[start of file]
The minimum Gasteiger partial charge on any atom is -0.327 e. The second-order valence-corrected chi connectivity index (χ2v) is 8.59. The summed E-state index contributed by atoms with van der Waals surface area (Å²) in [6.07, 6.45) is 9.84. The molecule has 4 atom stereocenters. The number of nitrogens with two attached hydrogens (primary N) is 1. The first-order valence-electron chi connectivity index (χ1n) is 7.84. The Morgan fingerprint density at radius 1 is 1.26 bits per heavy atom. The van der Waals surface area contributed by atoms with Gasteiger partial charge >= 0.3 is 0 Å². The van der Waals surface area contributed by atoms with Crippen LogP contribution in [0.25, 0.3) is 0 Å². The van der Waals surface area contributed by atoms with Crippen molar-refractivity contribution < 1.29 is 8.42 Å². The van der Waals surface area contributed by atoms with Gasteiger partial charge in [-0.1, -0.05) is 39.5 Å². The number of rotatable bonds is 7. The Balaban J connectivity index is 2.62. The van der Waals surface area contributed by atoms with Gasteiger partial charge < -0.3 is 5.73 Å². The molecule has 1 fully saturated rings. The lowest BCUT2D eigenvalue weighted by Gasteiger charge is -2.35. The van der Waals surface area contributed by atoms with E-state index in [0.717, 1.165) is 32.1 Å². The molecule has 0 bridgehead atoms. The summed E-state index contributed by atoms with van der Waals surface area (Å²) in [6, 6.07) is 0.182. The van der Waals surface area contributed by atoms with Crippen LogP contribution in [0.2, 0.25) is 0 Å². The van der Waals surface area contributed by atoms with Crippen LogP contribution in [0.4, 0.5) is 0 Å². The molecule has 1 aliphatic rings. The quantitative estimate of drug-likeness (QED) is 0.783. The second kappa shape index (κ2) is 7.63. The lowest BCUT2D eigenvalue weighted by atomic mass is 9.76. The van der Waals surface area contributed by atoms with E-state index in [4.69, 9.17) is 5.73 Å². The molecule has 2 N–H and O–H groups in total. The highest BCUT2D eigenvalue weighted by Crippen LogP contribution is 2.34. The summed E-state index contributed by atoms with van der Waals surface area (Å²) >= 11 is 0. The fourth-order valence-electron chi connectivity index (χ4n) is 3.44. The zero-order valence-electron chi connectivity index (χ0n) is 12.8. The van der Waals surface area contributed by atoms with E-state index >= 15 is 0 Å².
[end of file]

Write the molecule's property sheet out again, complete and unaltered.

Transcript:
The minimum Gasteiger partial charge on any atom is -0.327 e. The second-order valence-corrected chi connectivity index (χ2v) is 8.59. The summed E-state index contributed by atoms with van der Waals surface area (Å²) in [6.07, 6.45) is 9.84. The molecule has 4 atom stereocenters. The number of nitrogens with two attached hydrogens (primary N) is 1. The first-order valence-electron chi connectivity index (χ1n) is 7.84. The Morgan fingerprint density at radius 1 is 1.26 bits per heavy atom. The van der Waals surface area contributed by atoms with Gasteiger partial charge >= 0.3 is 0 Å². The van der Waals surface area contributed by atoms with Crippen LogP contribution in [0.25, 0.3) is 0 Å². The van der Waals surface area contributed by atoms with Crippen molar-refractivity contribution < 1.29 is 8.42 Å². The van der Waals surface area contributed by atoms with Gasteiger partial charge in [-0.1, -0.05) is 39.5 Å². The number of rotatable bonds is 7. The Balaban J connectivity index is 2.62. The van der Waals surface area contributed by atoms with Gasteiger partial charge < -0.3 is 5.73 Å². The molecule has 1 fully saturated rings. The lowest BCUT2D eigenvalue weighted by Gasteiger charge is -2.35. The van der Waals surface area contributed by atoms with E-state index in [0.717, 1.165) is 32.1 Å². The molecule has 0 bridgehead atoms. The summed E-state index contributed by atoms with van der Waals surface area (Å²) in [6, 6.07) is 0.182. The van der Waals surface area contributed by atoms with Crippen LogP contribution in [0.2, 0.25) is 0 Å². The van der Waals surface area contributed by atoms with Crippen LogP contribution in [0.4, 0.5) is 0 Å². The molecule has 1 aliphatic rings. The quantitative estimate of drug-likeness (QED) is 0.783. The second kappa shape index (κ2) is 7.63. The lowest BCUT2D eigenvalue weighted by atomic mass is 9.76. The van der Waals surface area contributed by atoms with E-state index in [4.69, 9.17) is 5.73 Å². The molecule has 2 N–H and O–H groups in total. The highest BCUT2D eigenvalue weighted by Crippen LogP contribution is 2.34. The summed E-state index contributed by atoms with van der Waals surface area (Å²) >= 11 is 0. The fourth-order valence-electron chi connectivity index (χ4n) is 3.44. The zero-order valence-electron chi connectivity index (χ0n) is 12.8. The van der Waals surface area contributed by atoms with E-state index >= 15 is 0 Å².